A group of five people sit and talk around a table.

Credit: Will Kirk / Johns Hopkins University


The Longest Table fosters connections and community

More than 120 students, faculty, and staff gathered around a single table to discuss their identities and perspectives

The Office of Diversity and Inclusion hosted more than 120 students, faculty, and staff on Nov. 30 for The Longest Table, a new dining and dialogue experience for the Johns Hopkins community.

The meal, which was held in collaboration with Student Affairs, the Krieger School of Arts and Sciences, the Peabody Institute, and the Whiting School of Engineering, aimed to inspire conversation between the university's different groups, encouraging students to engage with new perspectives while sharing their own identities.

"The Longest Table was an opportunity for students to come together over a meal," sais Emil L. Cunningham, assistant vice provost for diversity and inclusion and deputy chief diversity officer. "Just being able to establish those connections, in my mind, is where the excitement comes from."

Inspired by similar events at other universities, The Longest Table was attended by Krieger School, Whiting School, and Peabody students. Registration was open to all undergraduates, including those who just happened to pass by the event.

"We didn't want to be exclusive," Cunningham said. "So we had on-site registration. If you were walking by you smelled the food, you saw people engaging in some good dialogue, and you wanted to join in on the conversation, all you had to do was just take out a smartphone and register."

The event took place around one long, U-shaped table, though attendees were split up into smaller groups at random. Each group was led by a trained staff or faculty facilitator, who used pre-written prompts to spark discussion.

Attendees were encouraged to talk about their experiences at Hopkins and how their identities have had an impact on their education and/or careers. Some of the discussion prompts focused on serious questions, such as "What do you think is the biggest challenge facing JHU?" and "Where do you hope to see the university in five years?" Other prompts were more casual, sparking conversations about hobbies and extracurricular activities.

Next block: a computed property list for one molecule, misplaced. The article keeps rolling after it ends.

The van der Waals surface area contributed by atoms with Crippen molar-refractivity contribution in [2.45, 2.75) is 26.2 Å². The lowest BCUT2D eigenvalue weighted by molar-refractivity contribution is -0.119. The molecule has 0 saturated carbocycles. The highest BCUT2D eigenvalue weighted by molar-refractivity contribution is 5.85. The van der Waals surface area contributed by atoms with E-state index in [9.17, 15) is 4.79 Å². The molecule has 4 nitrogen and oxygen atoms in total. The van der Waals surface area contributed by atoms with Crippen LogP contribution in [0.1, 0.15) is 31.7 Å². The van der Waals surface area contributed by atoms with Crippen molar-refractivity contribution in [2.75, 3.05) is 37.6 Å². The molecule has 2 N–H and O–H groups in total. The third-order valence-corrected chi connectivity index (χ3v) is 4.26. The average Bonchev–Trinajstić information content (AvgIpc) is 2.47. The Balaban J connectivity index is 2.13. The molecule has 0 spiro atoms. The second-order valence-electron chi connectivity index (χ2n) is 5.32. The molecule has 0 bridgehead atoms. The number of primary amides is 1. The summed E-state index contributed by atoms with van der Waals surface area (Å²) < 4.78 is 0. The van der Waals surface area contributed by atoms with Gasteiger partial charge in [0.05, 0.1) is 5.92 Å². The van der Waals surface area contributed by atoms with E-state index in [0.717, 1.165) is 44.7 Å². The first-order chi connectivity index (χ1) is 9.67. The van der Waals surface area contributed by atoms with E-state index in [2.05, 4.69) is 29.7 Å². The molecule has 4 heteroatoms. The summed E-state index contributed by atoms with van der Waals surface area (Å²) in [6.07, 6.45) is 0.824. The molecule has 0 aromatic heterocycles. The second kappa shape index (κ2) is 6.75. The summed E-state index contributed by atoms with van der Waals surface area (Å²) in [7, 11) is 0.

Ultimately, the event was designed to allow attendees to take their discussion in any direction they wanted, said Erin Fox, ODI's senior manager for strategic Initiatives

"The topics went far afield from what the prompts were," Fox said. "It was a really organic experience."

For example, senior Zandy Wong's table spoke extensively about both their dogs and their ideas to improve the university.

"It felt like an empowering dinner party," Wong said. "I met people who inspired me with their journeys. Hopefully I can take what I learned from their stories and enrich my Hopkins experience."

Junior Jackson Morris also said he enjoyed the event, noting that it was a good chance for students to collaborate with peers from other schools.

"The Longest Table had good people, good food, and good conversations," he said. "Our table had students from both the Homewood and Peabody campuses who were fairly involved in student leadership. We talked about ways to bring together students from both campuses."

Fox described the event as a success and hopes that other campuses will introduce The Longest Table to their students next year.

"We wanted to create an opportunity for folks to come together, bringing their different identities and unique viewpoints, and share authentically," Fox said. "I think that was the main objective of the evening, and I feel like we met it."

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Tagged diversity